Most microscopes come with some sort of illuminator – its good to have a electric source for consistent lighting needed for photography. Also, it isn’t sufficient to have lighting just on the underside – we need a bright beam focused ON the stage as well. A halogen table lamp serves pretty well for surface lighting.

I was lucky to find a German made Wolfe Wetzlar monocular microscope with a 15x eyepiece, 10x and 45x objectives, a decent Abbe condenser and an electrical illuminator with a blue filter and on/off switch. The combination gives me a 150x and 675x magnification. However, at 675x, the field is pretty dim, even with the electric illuminator.

More recently, I picked up a Japanese-made Propper microscope for a very reasonable price, (less than $20) thinking that I could just scavenge the optics off of it and throw away the frame… the Propper has a set of fine British made Cooke-Vickers Microplan objectives – a 5x, 10x and 40x, and a zoom eyepiece (10x-15x-20x), so I will just clean it up and use it for general microscopy.

Ideally, one would want 40x (or 50x), 80x, 100x and 150x magnifications for photography. Remember that high magnifications are very hard to illuminate. About 150x is easy to handle in terms of lighting. To get these magnifications one would have to keep keen tabs on eBay or other online sources for cheap eyepieces and objectives – don’t worry if it’s DIN or JIS – see the note below.

Surplus Shed is a good online place to pick up additional objectives and eyepieces. They stock lots of very reasonably priced objectives from India, and ship quickly at low cost. I was happy with their service (no, I’m not affiliated with them in any way, just a happy customer). Another place that stocks used microscope objectives and eyepieces at a reasonable prices is NY Microscope, a school supplier. They generally have other microscope parts as well, in case you want replacement parts. I haven’t bought anything from them yet, but they were quick to reply to my email inquiry, so thats a very good sign.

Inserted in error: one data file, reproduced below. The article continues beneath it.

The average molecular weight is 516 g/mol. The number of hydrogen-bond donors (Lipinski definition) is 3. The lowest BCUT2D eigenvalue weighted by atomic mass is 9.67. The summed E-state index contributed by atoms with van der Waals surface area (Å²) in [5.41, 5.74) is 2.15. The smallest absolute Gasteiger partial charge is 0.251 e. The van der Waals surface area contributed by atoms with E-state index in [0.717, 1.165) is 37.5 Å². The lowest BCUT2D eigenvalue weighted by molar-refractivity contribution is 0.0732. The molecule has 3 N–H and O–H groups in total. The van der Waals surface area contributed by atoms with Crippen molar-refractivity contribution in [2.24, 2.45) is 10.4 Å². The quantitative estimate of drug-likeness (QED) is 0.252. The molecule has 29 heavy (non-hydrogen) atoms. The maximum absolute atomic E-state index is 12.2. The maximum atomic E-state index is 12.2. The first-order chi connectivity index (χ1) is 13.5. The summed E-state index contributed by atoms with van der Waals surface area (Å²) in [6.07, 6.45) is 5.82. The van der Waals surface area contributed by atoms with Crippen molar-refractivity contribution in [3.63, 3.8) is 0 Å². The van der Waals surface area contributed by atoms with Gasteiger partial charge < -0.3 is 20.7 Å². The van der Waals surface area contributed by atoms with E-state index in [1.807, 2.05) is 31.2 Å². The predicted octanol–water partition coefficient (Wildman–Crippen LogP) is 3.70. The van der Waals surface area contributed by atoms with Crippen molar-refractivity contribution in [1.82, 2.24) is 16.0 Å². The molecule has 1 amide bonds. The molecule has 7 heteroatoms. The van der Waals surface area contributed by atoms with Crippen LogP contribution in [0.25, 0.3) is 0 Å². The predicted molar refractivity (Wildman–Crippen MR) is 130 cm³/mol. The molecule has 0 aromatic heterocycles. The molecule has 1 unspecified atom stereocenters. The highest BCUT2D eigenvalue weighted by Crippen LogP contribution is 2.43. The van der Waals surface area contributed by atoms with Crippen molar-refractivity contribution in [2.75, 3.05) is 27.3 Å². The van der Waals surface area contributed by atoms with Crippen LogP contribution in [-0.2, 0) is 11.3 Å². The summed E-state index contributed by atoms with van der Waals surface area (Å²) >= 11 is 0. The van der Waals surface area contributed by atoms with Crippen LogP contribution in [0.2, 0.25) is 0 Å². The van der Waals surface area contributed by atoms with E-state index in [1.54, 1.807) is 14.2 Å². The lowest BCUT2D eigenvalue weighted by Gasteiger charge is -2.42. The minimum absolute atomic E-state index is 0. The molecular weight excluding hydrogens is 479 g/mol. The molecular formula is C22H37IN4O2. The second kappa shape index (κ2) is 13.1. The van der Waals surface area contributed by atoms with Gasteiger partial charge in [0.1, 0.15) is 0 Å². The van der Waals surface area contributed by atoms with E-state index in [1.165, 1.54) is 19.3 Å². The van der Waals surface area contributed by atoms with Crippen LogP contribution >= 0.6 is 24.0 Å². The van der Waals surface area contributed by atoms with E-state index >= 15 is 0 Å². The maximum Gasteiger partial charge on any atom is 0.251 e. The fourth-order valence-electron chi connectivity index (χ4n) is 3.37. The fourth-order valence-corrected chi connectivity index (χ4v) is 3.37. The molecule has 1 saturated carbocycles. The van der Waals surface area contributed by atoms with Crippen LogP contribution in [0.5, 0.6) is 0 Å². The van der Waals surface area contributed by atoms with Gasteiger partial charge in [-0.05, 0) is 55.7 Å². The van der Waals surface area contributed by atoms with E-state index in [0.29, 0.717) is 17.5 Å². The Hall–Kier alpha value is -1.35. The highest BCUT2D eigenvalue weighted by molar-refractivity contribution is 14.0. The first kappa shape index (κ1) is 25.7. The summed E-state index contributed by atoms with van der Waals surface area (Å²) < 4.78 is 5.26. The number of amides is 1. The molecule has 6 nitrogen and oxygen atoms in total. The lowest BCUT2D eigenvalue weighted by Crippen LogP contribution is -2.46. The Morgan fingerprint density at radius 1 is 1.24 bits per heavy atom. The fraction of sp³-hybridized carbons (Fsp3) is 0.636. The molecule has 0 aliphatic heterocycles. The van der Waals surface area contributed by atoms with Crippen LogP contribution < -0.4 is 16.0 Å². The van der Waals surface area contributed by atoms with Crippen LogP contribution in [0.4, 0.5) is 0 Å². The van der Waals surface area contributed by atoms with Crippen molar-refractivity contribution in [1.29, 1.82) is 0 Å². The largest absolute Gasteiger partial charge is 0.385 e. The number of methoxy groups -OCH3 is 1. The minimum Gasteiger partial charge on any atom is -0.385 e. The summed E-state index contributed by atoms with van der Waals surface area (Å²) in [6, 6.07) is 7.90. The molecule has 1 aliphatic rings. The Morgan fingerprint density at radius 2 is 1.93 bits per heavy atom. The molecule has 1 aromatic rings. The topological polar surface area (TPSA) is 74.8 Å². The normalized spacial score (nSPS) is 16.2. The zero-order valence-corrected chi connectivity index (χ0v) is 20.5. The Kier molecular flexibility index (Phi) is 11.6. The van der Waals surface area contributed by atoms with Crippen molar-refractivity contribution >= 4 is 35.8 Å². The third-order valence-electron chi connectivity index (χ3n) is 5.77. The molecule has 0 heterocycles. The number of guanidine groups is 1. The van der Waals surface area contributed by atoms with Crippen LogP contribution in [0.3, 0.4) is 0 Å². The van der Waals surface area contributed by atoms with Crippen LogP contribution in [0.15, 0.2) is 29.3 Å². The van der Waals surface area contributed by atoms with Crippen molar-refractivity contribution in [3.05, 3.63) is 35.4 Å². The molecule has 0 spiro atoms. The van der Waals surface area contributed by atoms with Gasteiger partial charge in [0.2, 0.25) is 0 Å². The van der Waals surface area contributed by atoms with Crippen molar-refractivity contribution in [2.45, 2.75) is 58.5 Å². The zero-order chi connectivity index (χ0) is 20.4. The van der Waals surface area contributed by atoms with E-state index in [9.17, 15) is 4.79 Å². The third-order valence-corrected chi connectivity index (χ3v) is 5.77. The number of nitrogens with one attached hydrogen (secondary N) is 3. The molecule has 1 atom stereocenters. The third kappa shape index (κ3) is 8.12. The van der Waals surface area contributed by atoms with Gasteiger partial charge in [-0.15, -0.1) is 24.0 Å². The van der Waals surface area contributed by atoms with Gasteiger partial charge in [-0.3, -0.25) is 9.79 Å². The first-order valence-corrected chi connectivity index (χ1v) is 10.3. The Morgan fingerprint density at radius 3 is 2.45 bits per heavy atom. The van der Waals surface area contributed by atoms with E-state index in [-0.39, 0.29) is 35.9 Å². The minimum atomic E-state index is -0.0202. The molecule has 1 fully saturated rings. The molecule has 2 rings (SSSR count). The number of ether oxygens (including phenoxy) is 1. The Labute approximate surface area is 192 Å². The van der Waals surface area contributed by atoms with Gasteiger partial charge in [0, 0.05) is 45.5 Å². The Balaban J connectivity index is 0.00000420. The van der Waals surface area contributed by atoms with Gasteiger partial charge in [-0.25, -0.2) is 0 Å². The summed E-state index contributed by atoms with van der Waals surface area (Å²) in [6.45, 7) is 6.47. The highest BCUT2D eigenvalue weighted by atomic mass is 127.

Here is what you can add over time, unless you get lucky and get them cheap like I did with the Propper – 10x, 15x and 20x eyepieces and a 4x and 20x objectives. Fit the microscope with the 4x, 10x and 20x objective and put the 40x and higher power objectives away, since you wont be using them much. Don’t waste your money on a 100x objective, unless you got it with the microscope – they’re usually oil immersion objectives and require that a drop of type A oil be placed on the slide between the objective and glass. This is a pain. The oil apparently becomes part of the optical system gives the high magnification in conjunction with the 100x objective and eyepiece.